On March 7th an audience of roughly a hundred people gathered at Brattle Theatre in Cambridge for a discussion of black politics in the United States. The event brought Michael C. Dawson (Professor of Political Science at the University of Chicago) into conversation with William Julius Wilson (Professor of Sociology at Harvard University). Both have recently published books on race, politics, and economic inequality in the US. The discussion was moderated by Dorchester pastor Eugene Rivers.
At the center of the evening’s discussion was Dawson’s contention that black politics is now weaker than it has been in over a generation and that persistent racial injustice cannot be eliminated without rebuilding a strong black political movement.
Dawson clarified that by referring to a “black political movement,” he means more than simply the election of black politicians to office. Indeed, Dawson’s point was that, in the decades since the civil rights movement, electoral politics has largely replaced other forms of black activism.
The range of perspectives heard within black politics has also narrowed. As examples, Dawson pointed to the disappearance of black socialists and black nationalists from mainstream public discussion.
This narrowing, Dawson argued, “flies in the face of the history of black politics.”
Dawson and Wilson connected these changes in black politics to changes in the economic situation of black people in the US. Even as greater numbers of black politicians have been elected to increasingly higher local, state, and national offices, the state of black America has steadily worsened.
Blacks have been disproportionately impacted by long-term wage stagnation in the US, by the off-shoring of manufacturing jobs, by soaring rates of incarceration, by depopulation of urban neighborhoods, by mortgage malpractice, and by the “jobless recovery.” The median net worth of black households in the US is now only one twentieth the median net worth of white households, according to a 2011 Pew Research Center study.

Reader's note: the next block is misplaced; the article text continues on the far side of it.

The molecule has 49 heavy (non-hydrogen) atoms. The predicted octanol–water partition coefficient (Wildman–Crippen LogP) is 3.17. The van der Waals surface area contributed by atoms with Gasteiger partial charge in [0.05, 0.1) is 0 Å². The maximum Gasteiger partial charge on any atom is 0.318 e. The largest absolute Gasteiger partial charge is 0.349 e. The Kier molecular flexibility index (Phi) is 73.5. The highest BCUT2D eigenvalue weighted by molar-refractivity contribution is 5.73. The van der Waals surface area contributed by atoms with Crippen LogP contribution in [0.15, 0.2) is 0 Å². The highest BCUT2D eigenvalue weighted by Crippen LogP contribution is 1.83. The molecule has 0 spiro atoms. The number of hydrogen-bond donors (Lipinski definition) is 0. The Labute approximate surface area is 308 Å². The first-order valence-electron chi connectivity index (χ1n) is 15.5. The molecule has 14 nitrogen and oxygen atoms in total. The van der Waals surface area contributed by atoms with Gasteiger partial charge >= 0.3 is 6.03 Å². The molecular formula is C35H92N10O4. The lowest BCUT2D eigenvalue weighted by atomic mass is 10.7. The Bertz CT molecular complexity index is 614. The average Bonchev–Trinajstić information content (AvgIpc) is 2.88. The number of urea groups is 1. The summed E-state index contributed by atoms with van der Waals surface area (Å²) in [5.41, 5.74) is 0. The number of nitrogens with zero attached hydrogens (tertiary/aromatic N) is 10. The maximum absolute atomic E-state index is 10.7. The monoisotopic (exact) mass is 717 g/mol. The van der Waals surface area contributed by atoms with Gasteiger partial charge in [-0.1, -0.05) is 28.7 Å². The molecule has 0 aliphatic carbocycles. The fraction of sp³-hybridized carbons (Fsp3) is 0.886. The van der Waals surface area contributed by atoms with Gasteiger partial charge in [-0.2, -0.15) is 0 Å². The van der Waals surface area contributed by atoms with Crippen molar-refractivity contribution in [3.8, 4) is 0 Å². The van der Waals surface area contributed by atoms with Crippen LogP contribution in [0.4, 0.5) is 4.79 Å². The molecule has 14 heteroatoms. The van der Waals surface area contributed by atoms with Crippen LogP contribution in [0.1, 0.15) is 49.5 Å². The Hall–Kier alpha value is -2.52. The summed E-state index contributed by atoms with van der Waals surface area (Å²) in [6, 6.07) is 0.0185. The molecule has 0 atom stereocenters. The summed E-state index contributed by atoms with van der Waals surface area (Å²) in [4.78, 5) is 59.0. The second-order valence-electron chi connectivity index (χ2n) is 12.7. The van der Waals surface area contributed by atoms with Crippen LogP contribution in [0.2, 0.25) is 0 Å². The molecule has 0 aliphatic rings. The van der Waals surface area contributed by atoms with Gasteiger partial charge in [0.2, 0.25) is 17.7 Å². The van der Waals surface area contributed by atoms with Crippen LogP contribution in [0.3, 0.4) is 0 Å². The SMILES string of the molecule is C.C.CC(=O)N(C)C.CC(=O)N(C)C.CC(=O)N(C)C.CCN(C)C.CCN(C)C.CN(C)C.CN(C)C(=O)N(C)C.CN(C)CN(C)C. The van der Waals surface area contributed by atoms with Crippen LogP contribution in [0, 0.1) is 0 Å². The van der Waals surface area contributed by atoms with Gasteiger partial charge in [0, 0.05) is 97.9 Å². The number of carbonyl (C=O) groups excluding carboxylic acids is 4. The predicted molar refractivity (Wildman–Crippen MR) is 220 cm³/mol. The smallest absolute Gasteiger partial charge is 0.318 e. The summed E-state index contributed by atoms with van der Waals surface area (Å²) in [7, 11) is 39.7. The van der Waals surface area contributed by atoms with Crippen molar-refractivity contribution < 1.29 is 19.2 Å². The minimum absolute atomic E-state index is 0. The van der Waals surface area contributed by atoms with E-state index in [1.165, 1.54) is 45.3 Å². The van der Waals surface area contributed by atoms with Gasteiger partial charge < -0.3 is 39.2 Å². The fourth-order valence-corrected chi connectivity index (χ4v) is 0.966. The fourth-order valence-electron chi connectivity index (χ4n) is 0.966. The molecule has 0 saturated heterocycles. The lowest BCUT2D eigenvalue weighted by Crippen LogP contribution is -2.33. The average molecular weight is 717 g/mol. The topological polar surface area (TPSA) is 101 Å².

In other words, electoral victories have not been matched by advances against racial and economic injustice. To explain this disparity, Dawson and Wilson pointed to the formation of a “black political leadership class” that is disconnected from the majority of black Americans and often implements policies that hurt ordinary families.
However, neither of the speakers felt that it made sense to blame Obama for these problems. Wilson stressed that he is “sick of hearing people on the left – Cornel West and others – criticize Obama.”
“Things would be a lot worse if it were not for Obama,” Wilson said. “He risked his presidency on health care, and he avoided a depression, which would have severely hurt black people.” Wilson pointed to the President’s appropriation of $60 billion in TARP funds “for programs benefiting low-income people.” He also defended the Obama administration’s controversial “Race to the Top” education policy.
Dawson countered that the President has “gone seriously off track” in areas of foreign policy and civil liberties. Yet, rather than undertaking a full assessment of Obama’s record, Dawson sought to redirect discussion back to the wider picture: the need for a new black political movement that is not fixated on any one elected official or major political party.
Wilson and Dawson went back and forth over the question of whether it is more effective to organize around race-specific issues, or to focus on coalition-building and bridging racial divides. Stepping out of his role as moderator, Rivers interjected his views on the matter.
“There are some times, like with union organizing, where you have to build multiracial coalitions,” Rivers said, “but if you’re organizing around police brutality in an all-black community in Dorchester, it’s going to get a little racially specific!”
Towards the end of the discussion, a member of the audience asked the speakers their opinion of the Occupy movement. “It has been very important,” Wilson responded. “The Occupy movement has increased awareness of rising inequality in American society. I get calls all the time now from reporters asking about inequality.” Dawson agreed on the movement’s importance, but for a slightly different reason: he pointed to Occupy as an experiment in a “new form of political organization.”
“We cannot expect twentieth-century strategies of political organization to be sufficient to meet today’s challenges,” said Dawson, who himself has years of experience as a political organizer.